MDE 25: Mark Heiman of Lur Apparel. Beautiful clothes, beautifully made.
It’s fair to say that, as an entrepreneur Mark Heiman has known bad times as well as good. His first venture after graduating from Oregon State University with a degree in forestry was selling standing timber to local saw mills. But the economic downturn and rocketing interest rates of the early 1990s meant that industry all but shut down overnight.
But like all successful entrepreneurs, Mark was quickly back on his feet, eventually taking the reins of his family’s textile business. “My father wouldn’t let any of his children into the business until they’d been out in the real world, because he said ‘I don’t want you to be coming out of school and coming into the business and telling me everything I’m doing wrong,’” says Mark. By the time he joined, he'd accumulated some real world experience.
The original Heiman family business wasn’t destined to be a lifelong passion, however. After a successful stint in charge Mark left in 1998 and, after dabbling in different areas of the textile supply industry, decided he wanted to start something that “would make an impact on the world”.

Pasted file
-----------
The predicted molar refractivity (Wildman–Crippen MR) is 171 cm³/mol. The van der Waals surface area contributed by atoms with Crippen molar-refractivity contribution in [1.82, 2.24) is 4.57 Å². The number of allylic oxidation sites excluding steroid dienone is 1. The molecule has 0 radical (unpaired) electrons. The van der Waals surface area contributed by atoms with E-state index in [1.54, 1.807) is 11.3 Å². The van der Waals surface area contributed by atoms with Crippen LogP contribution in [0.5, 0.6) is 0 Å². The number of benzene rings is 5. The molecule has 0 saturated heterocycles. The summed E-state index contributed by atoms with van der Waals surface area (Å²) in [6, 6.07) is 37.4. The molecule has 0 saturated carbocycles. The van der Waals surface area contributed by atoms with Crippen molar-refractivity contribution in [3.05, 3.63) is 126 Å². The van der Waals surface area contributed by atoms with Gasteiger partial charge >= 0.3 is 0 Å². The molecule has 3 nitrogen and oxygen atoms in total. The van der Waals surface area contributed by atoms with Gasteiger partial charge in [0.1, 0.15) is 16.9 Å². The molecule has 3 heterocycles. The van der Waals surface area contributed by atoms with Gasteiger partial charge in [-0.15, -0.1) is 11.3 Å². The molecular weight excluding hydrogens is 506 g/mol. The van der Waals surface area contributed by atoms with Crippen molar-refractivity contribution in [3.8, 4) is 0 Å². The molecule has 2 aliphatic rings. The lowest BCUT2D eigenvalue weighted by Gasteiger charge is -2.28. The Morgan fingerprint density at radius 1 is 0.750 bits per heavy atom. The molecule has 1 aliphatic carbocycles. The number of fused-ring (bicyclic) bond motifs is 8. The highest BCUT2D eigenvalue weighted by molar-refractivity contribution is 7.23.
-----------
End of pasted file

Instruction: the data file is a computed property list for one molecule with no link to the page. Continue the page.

In that respect, the final year of working in his dad’s business had been formative. Mark had lived in South East Asia and travelled widely throughout the continent. “It was the start of an awakening as to how we in the developed world are really the exception to how the majority of people live. I wanted to start something that used my knowledge and skills to give back.”
The result of that awakening is Mark’s current company, Tulong, a Filipino word which means help. The business was created in 2008 as a social enterprise with a "triple bottom line": social, ecological and financial. It is a company that strives to make a profit, but to do so in a way that makes a positive difference to the world.
Repair the World, which started trading in 2010, was the original Tulong brand. The company had developed efficient recycling technology and started making basic items - t-shirts, hoodies, and lounge pants - which didn’t contain or use any new natural resources. Later, after a period touring trade shows and fashion exhibitions, the company developed the Lur brand, focused on women’s active and leisure wear made in a similarly Earth-friendly way. Their focus for the past two years has been largely on Lur.
Lur was a challenge at first, Mark admits. With little experience in women’s fashion, the company initially struggled to appreciate the differing needs and tastes of women at different stages of life. “But we listened to our customers, and people came to us saying they liked our products and fabrics but the sizing didn’t work, so we were able to make some rapid corrections and those sort of issues have gone.”
Kind to you and to the planet